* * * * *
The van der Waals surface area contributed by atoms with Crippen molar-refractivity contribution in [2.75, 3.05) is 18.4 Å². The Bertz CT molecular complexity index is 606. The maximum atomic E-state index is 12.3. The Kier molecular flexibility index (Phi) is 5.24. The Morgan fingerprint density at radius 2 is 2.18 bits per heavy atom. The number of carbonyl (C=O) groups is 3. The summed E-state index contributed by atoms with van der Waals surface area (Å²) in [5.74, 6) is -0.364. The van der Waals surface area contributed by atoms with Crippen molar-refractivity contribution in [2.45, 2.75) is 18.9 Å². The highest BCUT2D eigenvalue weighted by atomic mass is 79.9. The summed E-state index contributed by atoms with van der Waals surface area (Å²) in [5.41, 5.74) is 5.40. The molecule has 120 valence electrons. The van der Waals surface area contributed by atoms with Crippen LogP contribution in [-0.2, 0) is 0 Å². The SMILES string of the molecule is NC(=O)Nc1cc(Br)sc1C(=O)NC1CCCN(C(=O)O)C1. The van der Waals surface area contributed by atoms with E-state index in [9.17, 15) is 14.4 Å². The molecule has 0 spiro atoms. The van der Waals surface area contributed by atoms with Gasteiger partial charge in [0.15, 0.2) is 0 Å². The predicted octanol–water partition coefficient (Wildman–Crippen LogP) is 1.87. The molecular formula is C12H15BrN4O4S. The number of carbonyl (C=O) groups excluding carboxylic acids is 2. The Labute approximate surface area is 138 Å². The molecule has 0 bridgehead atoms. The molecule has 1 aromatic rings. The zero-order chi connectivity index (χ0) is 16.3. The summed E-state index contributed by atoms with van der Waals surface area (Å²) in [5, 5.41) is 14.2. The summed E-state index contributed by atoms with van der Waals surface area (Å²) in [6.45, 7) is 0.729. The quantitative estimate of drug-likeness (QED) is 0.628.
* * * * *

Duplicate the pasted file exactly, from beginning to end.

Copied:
The van der Waals surface area contributed by atoms with Crippen molar-refractivity contribution in [2.75, 3.05) is 18.4 Å². The Bertz CT molecular complexity index is 606. The maximum atomic E-state index is 12.3. The Kier molecular flexibility index (Phi) is 5.24. The Morgan fingerprint density at radius 2 is 2.18 bits per heavy atom. The number of carbonyl (C=O) groups is 3. The summed E-state index contributed by atoms with van der Waals surface area (Å²) in [5.74, 6) is -0.364. The van der Waals surface area contributed by atoms with Crippen molar-refractivity contribution in [2.45, 2.75) is 18.9 Å². The highest BCUT2D eigenvalue weighted by atomic mass is 79.9. The summed E-state index contributed by atoms with van der Waals surface area (Å²) in [5.41, 5.74) is 5.40. The molecule has 120 valence electrons. The van der Waals surface area contributed by atoms with Crippen LogP contribution in [-0.2, 0) is 0 Å². The SMILES string of the molecule is NC(=O)Nc1cc(Br)sc1C(=O)NC1CCCN(C(=O)O)C1. The van der Waals surface area contributed by atoms with E-state index in [9.17, 15) is 14.4 Å². The molecule has 0 spiro atoms. The van der Waals surface area contributed by atoms with Gasteiger partial charge in [0.15, 0.2) is 0 Å². The predicted octanol–water partition coefficient (Wildman–Crippen LogP) is 1.87. The molecular formula is C12H15BrN4O4S. The number of carbonyl (C=O) groups excluding carboxylic acids is 2. The Labute approximate surface area is 138 Å². The molecule has 0 bridgehead atoms. The molecule has 1 aromatic rings. The zero-order chi connectivity index (χ0) is 16.3. The summed E-state index contributed by atoms with van der Waals surface area (Å²) in [5, 5.41) is 14.2. The summed E-state index contributed by atoms with van der Waals surface area (Å²) in [6.45, 7) is 0.729. The quantitative estimate of drug-likeness (QED) is 0.628.